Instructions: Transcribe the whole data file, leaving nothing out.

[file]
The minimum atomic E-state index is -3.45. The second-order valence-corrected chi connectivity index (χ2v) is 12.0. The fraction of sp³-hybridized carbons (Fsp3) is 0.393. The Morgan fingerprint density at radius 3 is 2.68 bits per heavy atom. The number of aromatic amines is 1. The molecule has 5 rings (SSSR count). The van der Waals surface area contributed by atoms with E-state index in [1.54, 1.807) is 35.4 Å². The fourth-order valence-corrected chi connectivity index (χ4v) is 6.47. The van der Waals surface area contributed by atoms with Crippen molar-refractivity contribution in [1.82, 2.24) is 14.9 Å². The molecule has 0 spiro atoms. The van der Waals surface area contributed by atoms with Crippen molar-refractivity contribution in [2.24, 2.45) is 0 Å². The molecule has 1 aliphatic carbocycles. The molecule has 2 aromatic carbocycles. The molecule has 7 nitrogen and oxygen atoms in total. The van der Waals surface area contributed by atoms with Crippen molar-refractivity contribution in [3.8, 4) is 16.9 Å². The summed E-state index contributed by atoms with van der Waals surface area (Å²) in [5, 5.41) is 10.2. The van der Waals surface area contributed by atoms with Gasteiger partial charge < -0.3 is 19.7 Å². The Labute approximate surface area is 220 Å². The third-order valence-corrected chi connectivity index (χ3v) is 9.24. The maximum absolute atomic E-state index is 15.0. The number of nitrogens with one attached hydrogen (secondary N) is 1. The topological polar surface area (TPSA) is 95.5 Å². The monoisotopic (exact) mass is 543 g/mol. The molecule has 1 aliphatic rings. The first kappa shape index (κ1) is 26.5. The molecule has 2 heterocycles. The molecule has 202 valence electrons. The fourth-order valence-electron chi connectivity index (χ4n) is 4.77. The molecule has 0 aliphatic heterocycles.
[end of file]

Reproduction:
The minimum atomic E-state index is -3.45. The second-order valence-corrected chi connectivity index (χ2v) is 12.0. The fraction of sp³-hybridized carbons (Fsp3) is 0.393. The Morgan fingerprint density at radius 3 is 2.68 bits per heavy atom. The number of aromatic amines is 1. The molecule has 5 rings (SSSR count). The van der Waals surface area contributed by atoms with E-state index in [1.54, 1.807) is 35.4 Å². The fourth-order valence-corrected chi connectivity index (χ4v) is 6.47. The van der Waals surface area contributed by atoms with Crippen molar-refractivity contribution in [1.82, 2.24) is 14.9 Å². The molecule has 0 spiro atoms. The van der Waals surface area contributed by atoms with Crippen molar-refractivity contribution in [2.24, 2.45) is 0 Å². The molecule has 1 aliphatic carbocycles. The molecule has 2 aromatic carbocycles. The molecule has 7 nitrogen and oxygen atoms in total. The van der Waals surface area contributed by atoms with Crippen molar-refractivity contribution in [3.8, 4) is 16.9 Å². The summed E-state index contributed by atoms with van der Waals surface area (Å²) in [5, 5.41) is 10.2. The van der Waals surface area contributed by atoms with Gasteiger partial charge < -0.3 is 19.7 Å². The Labute approximate surface area is 220 Å². The third-order valence-corrected chi connectivity index (χ3v) is 9.24. The maximum absolute atomic E-state index is 15.0. The number of nitrogens with one attached hydrogen (secondary N) is 1. The topological polar surface area (TPSA) is 95.5 Å². The monoisotopic (exact) mass is 543 g/mol. The molecule has 1 aliphatic rings. The first kappa shape index (κ1) is 26.5. The molecule has 2 heterocycles. The molecule has 202 valence electrons. The fourth-order valence-electron chi connectivity index (χ4n) is 4.77. The molecule has 0 aliphatic heterocycles.